Our baptism makes us members of Christ’s Body. Paul reminds the Ephesians that they are all members of one another (Ephesians 4:25) and he repeats this in his other letters too (eg. Romans 12:4). The image of the body is crucial to our self-understanding of our shared identity as Christians. It means there’s not only an interconnectedness between us all as Christians, but an interdependence. We’ll know to varying degrees what happens when one part of our body is not working. When I was a teenager I broke my collar bone playing rugby. It’s a tiny bone and we don’t even realise it’s there doing it’s job until it breaks and then the whole arm needs to be in brace, and all sorts of things you usually do with that arm simply cannot be done. So, it is with the Church. We may feel we are insignificant to its huge efforts but we all have a part to play. And someone else will be dependent on us doing that properly to be able to do their job, just like my fingers were pretty useless without a functioning collar bone.
That Baptism is the Rite of initiation is shown by the custom of having the font, where baptisms take place, by the main doors to the Church. Baptism secures entry. The sacramental realm is unlocked through our Baptism. Partly for this reason this Feast of the Baptism of the Lord follows on from the Epiphany, which we celebrated on Wednesday. The Wise Men show the response all people must have to Christ: worship with knees bent, hearing the straw of the stable rustle as we stoop to do the Lord homage. Today’s Feast of the Baptism is also linked to the first miracle Jesus performed: the wedding at Cana in Galilee, where He transformed the water into wine (St John 2:1-11). The reference to water, blood and the Holy Spirit in our second reading from I John 5 is mystical. It must also refer then to the sacramental life of the Church as a sign of the love that is to exist among us, to show we have been “begotten by God.”
But, of course, you don’t have to be baptised to enter the Church building and some of us here today I know aren’t baptised. It’s a wonderful sign of God calling new children to rebirth and regeneration that this is the case. When we consider the awful terror attacks that have happened in Churches in France and elsewhere it is a stark reminder that churches are places of openness. Anyone could walk in. Troublemakers do sometimes come in. That’s part of the wonderfully compelling and transformative love of God: they will want to come in. I have to say it’s in stark contrast to what we see in places like schools and nurseries which so often look like prison camps rather than places of education, though I can obviously see the reason why. Indeed, churches are the only places where you can gain access with no questions asked and which guarantee full admission even if you’ve got no money. Hear again the words of the Lord from our first reading, Isaiah 55: “Oh, come to the water all you who are thirsty; though you have no money, come!”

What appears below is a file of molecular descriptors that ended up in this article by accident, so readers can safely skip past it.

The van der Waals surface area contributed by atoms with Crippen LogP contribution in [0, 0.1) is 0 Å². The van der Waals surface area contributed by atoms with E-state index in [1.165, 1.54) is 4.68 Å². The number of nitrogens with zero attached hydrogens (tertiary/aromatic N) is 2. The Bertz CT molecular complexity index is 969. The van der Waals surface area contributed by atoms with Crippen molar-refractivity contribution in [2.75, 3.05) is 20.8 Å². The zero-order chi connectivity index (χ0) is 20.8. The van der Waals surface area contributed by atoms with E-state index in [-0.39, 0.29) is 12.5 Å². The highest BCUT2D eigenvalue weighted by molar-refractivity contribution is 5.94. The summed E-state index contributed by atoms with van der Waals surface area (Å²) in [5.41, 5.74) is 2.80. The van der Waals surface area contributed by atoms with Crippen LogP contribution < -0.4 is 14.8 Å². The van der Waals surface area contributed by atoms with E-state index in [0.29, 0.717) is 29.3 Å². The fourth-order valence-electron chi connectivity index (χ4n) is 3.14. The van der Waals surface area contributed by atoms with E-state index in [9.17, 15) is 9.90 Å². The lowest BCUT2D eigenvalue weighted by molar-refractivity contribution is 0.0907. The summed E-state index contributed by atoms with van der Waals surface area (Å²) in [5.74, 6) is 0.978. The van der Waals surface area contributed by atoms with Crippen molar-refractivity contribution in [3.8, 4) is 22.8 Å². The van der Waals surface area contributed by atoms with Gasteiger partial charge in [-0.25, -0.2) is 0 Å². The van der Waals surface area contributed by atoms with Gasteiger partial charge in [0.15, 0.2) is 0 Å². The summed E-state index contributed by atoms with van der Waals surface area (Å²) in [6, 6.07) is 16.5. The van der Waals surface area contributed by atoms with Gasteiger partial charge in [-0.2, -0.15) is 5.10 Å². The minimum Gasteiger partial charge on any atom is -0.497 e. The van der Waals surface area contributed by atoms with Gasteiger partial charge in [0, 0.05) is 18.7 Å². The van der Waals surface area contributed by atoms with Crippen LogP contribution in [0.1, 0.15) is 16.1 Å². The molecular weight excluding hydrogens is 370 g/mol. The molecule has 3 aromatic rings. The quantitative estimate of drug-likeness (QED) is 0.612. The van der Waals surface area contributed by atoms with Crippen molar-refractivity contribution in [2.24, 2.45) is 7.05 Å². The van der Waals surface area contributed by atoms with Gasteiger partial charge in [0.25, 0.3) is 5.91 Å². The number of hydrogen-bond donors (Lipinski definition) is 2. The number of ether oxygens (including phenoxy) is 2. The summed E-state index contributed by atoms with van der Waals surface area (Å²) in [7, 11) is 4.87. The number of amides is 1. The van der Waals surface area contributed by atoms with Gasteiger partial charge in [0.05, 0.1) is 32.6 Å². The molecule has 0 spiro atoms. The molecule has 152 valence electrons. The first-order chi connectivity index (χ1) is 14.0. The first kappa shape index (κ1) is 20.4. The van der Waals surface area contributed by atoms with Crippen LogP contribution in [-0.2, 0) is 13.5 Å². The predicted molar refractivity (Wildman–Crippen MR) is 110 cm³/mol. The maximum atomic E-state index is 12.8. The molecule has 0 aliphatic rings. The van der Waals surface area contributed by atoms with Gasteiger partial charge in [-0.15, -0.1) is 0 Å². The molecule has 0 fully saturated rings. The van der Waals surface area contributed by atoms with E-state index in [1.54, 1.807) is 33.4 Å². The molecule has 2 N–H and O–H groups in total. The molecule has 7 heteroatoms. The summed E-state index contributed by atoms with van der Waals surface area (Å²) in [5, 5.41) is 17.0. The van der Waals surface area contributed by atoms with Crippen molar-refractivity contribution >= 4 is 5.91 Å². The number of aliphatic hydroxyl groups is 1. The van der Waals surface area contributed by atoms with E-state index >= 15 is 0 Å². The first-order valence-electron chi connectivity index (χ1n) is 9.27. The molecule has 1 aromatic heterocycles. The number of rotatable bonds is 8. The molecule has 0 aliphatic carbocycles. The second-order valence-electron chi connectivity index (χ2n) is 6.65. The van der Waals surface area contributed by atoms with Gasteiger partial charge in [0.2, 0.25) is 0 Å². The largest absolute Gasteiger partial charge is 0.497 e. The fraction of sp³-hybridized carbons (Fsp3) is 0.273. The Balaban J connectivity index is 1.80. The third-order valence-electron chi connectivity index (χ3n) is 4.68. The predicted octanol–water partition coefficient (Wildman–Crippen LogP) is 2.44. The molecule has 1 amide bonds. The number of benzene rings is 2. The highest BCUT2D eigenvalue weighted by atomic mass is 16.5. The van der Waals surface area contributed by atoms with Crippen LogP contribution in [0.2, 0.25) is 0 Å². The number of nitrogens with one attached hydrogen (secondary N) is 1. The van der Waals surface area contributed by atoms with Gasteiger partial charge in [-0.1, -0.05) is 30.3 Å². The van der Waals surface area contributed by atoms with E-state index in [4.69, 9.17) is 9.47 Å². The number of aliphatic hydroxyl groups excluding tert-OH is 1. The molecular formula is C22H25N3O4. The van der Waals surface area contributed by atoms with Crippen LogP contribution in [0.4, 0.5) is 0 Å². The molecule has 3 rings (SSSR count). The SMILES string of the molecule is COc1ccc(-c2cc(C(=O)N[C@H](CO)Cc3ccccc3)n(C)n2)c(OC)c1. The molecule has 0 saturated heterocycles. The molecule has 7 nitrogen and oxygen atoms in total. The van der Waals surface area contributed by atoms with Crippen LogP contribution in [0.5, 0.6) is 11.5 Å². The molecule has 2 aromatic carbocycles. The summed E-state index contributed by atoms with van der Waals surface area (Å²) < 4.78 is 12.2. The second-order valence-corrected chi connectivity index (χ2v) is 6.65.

So, our membership of the Church is not to be transactional. We’re not hoping to get something out of it for ourselves. It’s not a form of life insurance. Remember too the words of our Lord when he reminds the disciples that we are slaves of the Lord: “When you have done all that you were ordered to do, say, “We are worthless slaves; we have done only what we ought to have done,” (Luke 17:10). Through our offering of this worship we are doing precisely what we are meant to be doing on the Lord’s Day in memory of Christ. Through our support of the churches where we attend Mass, we ensure they can be places where others can go. I don’t buy AA membership so that other people’s cars can be fixed. But I do give to this church and help keep it clean and ordered and try to ensure the worship is as clearly prioritised as possible and I do this not just for my own benefit but so that others can come to know the Living God and experience His love and His grace. This, my friends, is the great endeavour we as Christ’s Body are about. Amen.